ZSH autoloads to lazy load slow init scripts

 · 3 min · torgeir

Some scripts that need to be initialized when your terminal starts take a long time - too long to run them on every shell you spawn.

Terminal Zsh Autoload

pyenv and nvm comes to mind. You can use zsh autoloads to fix this, to “lazy load” shell scripts that need to be initialized when your shell is loaded.

This will prevent you from incurring the load on every spawned shell, postponing it to when you actually call the command you wish to load.

The following shows how you can do this for pyenv.

In ~/.zshrc add the following, that adds a folder $HOME/.zsh/autoloads/ to the zsh path, so it will find the autoload functions. Then register an autoload for each of the files in the folder by calling the autoload built-in with the name of the function.

# register autoloads
fpath=($HOME/.zsh/autoloads $fpath)
for f in $(ls $HOME/.zsh/autoloads); do
    autoload $f

I usually call the autoload functions the same as the scripts they intend to load. This causes trouble, however, because by default, it will load your script every time the autoloaded function is run. To prevent this, you can make use of the aptly named zsh function unfunction - to remove the autoloaded function that will initialize your script once the autoloaded function has run the first time.

Over in ~/.zsh/autoloads/, create a file to autoload pyenv

if [[ -z "$PYENV_SHELL" ]]; then
    unfunction pyenv
    echo "initializing pyenv" # remove this in the actual autoload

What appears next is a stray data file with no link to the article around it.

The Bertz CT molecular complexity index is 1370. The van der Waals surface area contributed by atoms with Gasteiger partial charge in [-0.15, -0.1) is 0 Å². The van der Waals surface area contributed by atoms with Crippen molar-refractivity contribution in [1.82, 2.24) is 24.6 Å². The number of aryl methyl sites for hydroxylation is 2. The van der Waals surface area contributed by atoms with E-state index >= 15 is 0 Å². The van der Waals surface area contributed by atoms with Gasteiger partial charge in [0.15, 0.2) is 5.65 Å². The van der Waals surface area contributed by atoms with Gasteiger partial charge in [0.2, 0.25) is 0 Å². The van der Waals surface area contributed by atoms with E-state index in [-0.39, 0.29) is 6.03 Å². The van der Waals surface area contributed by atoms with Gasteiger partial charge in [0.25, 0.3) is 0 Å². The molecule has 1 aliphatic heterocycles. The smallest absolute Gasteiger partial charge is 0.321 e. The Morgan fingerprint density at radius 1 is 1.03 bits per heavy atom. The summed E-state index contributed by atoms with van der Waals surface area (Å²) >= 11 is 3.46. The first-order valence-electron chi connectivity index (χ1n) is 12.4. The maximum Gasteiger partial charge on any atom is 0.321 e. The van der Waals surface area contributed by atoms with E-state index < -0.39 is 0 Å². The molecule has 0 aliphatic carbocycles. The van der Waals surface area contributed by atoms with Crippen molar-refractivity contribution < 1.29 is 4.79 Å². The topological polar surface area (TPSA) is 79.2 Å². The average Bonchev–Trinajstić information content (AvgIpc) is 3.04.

eval "$(pyenv init -)"
    command pyenv "$@"

It checks for some condition, that running eval $(pyenv init -) will make come true. You should adjust this depending on a condition that will determine if your script is already initialized. In this case, if $PYENV_SHELL is not set, it means pyenv was not yet initialized, so we need to load it. First, call unfunction pyenv, to undefine the very function (the autoload) that is being run. Then run the pyenv-initializing code. This in effect replaces the pyenv autoload command with the actual pyenv, such that the next time pyenv is run, the current fcuntion will not run, but the actual pyenv command will.

To also make the actual pyenv command work the first time around, when the autoloaded function runs, make sure to run it after the script has been initialized. This can be done with something like command pyenv "$@", which will forward all args given to the actual pyenv command.

❯ pyenv local 3.8.14
initializing pyenv

❯ python --version
Python 3.8.14

The next time you call pyenv, the actual command will be available instantly.

❯ pyenv local 3.8.14

❯ python --version
Python 3.8.14

I do this for a lot of commands . Actually, I stuck all my custom shell functions in there as well. Don’t know if that’s a good idea, but it seems to work fine.

Near instant shell load times! 🚀